Humanity as a whole is wealthier today than at any time in its history. And yet, from the short-term challenge of the pandemic to the existential threat of global warming, there is a widespread sense that things are going badly wrong. The start of a new year is an occasion for hope, but is pessimism the more appropriate default?
To answer that question, we should consider our current situation in a broader context. For the first ten thousand years after the invention of agriculture, humanity had no chance of achieving any approximation of "utopia," regardless of how one defined that term.
Then, within our parents' and grandparents' lifetimes, something approaching that ideal came into view. Yet we have repeatedly failed to grasp it. As my friend the late Max Singer used to say, a truly "human world" will remain out of reach until we have figured out the politics of wealth distribution.
Until just a few generations ago, humanity marched to a Malthusian drum. With technological progress ploddingly slow and mortality extremely high, population size was everything.
In a world where almost one-third of elderly women had no surviving sons or grandsons, and hence no social power, there was immense pressure to have more children in one's childbearing years.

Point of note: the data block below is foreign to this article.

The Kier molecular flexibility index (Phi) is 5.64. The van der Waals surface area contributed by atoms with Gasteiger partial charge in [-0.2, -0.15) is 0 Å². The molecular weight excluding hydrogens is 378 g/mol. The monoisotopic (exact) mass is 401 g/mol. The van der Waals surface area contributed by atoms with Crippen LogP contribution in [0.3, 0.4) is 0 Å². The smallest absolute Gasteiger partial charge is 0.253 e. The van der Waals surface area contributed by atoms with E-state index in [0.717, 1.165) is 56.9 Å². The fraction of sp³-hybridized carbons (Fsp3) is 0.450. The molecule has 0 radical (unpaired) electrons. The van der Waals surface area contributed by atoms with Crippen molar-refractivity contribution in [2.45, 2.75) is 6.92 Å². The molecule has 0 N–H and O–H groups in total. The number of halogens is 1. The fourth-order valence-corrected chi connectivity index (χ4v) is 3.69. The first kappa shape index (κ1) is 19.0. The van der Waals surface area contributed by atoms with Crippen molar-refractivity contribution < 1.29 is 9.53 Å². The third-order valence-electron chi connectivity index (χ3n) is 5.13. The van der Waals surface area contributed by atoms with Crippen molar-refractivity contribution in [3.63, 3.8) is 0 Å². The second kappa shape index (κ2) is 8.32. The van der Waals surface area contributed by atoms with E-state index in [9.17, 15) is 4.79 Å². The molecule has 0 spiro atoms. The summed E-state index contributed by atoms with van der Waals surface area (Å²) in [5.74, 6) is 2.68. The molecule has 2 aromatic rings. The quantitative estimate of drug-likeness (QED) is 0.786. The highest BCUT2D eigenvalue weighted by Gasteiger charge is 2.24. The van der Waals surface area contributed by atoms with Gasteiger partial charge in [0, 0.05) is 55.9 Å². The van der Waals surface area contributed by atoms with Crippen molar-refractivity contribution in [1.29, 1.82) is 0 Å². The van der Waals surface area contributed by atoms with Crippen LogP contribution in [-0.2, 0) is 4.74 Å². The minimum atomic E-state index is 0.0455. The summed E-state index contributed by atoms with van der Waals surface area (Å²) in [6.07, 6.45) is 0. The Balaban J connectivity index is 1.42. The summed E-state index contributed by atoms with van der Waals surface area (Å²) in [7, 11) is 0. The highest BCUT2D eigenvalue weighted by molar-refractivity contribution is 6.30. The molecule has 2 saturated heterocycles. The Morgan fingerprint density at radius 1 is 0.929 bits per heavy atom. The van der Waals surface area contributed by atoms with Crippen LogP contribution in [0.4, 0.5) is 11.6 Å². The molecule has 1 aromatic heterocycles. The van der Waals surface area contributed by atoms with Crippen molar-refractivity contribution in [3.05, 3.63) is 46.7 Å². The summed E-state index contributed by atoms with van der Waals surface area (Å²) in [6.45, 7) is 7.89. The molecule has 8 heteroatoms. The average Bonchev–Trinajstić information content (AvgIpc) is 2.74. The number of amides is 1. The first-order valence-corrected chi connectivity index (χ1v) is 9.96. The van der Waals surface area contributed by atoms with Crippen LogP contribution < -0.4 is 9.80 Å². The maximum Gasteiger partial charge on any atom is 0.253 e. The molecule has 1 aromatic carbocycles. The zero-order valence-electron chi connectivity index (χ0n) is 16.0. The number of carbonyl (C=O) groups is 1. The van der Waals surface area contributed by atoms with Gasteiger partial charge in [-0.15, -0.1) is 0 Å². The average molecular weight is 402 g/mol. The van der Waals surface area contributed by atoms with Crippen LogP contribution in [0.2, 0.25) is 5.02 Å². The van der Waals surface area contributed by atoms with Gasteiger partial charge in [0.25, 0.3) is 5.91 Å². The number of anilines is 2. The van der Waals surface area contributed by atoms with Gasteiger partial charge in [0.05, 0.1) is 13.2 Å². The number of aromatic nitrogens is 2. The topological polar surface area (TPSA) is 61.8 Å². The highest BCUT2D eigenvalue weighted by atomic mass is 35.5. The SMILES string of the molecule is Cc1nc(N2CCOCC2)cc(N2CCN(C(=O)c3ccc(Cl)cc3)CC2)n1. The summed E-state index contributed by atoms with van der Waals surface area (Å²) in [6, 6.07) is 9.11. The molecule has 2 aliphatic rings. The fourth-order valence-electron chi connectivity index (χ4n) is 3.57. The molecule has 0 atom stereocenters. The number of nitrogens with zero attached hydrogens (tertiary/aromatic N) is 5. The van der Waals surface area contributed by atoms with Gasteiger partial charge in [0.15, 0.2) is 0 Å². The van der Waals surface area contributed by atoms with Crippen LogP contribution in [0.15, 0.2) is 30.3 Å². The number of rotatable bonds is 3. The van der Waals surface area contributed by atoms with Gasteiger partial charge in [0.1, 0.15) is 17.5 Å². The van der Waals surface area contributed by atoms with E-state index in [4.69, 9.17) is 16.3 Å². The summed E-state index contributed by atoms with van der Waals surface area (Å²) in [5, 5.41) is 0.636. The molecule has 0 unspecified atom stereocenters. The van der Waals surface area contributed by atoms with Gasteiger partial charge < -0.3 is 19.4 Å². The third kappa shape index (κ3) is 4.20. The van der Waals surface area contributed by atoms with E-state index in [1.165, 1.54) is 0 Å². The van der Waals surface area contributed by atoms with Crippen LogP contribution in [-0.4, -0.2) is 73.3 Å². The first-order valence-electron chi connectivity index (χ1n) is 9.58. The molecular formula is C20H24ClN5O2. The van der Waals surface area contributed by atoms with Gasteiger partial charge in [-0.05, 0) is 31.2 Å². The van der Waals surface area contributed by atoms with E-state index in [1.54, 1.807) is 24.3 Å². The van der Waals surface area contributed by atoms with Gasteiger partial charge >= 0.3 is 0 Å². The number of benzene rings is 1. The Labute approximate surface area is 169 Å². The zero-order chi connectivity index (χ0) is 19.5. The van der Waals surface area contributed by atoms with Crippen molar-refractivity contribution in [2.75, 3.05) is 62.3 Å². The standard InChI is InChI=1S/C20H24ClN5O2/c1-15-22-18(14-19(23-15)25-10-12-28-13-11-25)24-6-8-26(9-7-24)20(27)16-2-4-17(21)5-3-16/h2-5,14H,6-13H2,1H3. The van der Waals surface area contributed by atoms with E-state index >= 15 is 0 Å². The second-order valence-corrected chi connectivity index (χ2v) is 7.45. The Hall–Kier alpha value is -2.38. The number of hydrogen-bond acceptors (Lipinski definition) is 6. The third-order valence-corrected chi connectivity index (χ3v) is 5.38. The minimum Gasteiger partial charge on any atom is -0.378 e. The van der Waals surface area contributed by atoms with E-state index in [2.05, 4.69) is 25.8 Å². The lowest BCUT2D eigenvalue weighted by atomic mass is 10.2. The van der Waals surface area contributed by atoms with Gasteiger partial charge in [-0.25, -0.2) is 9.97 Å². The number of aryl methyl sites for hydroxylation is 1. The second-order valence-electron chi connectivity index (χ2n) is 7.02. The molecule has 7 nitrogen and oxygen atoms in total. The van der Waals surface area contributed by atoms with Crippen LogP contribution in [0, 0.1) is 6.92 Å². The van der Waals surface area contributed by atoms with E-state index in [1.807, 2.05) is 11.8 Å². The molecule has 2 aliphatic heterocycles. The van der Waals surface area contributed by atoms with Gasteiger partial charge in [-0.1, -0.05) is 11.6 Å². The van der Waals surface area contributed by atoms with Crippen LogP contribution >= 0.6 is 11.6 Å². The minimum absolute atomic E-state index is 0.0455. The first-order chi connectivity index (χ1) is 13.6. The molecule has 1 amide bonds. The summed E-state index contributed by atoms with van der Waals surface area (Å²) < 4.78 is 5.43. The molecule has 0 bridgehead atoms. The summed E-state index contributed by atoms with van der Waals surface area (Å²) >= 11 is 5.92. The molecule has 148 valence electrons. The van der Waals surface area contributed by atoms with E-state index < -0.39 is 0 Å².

The resulting population growth (without commensurate growth in the size of farms) offset any gains in productivity and incomes from better technology and kept typical living standards low and stagnant.
The Malthusian society's best shot at relative happiness was to foster a custom of delaying marriage, thereby pushing down the birth rate. Faced with the problem of unsustainable population growth, this practice represented a social rather than a biological solution (which took the form of malnutrition). At the same time, the elite's best shot at happiness was to establish a smooth process of extracting wealth from the farmers and craftsmen.
It is now the third decade of the twenty-first century, and humanity is almost through what social scientists call the demographic transition: a shift from high to low birth and death rates, owing to economic development and technological advances.
Malthusian population pressure no longer keeps us poor. Our productivity vastly exceeds that of all previous generations, and it continues to grow. In the next two generations, we will achieve as much proportional growth in our technological powers as our forebears in 1870 had since the great migration out of Africa 50,000 years earlier.
In many parts of the world, there already is enough wealth to ensure that nobody is hungry, unsheltered, or vulnerable to many of the health threats that used to shorten most lives. There is enough information and entertainment that nobody needs to be bored.
There are enough resources to allow everyone to create or pursue whatever his or her calling may be. True, there will never be enough prestige to satisfy everyone; but if we are willing to settle for universal basic dignity, there is no longer any material reason why we should have a society where people feel disrespected.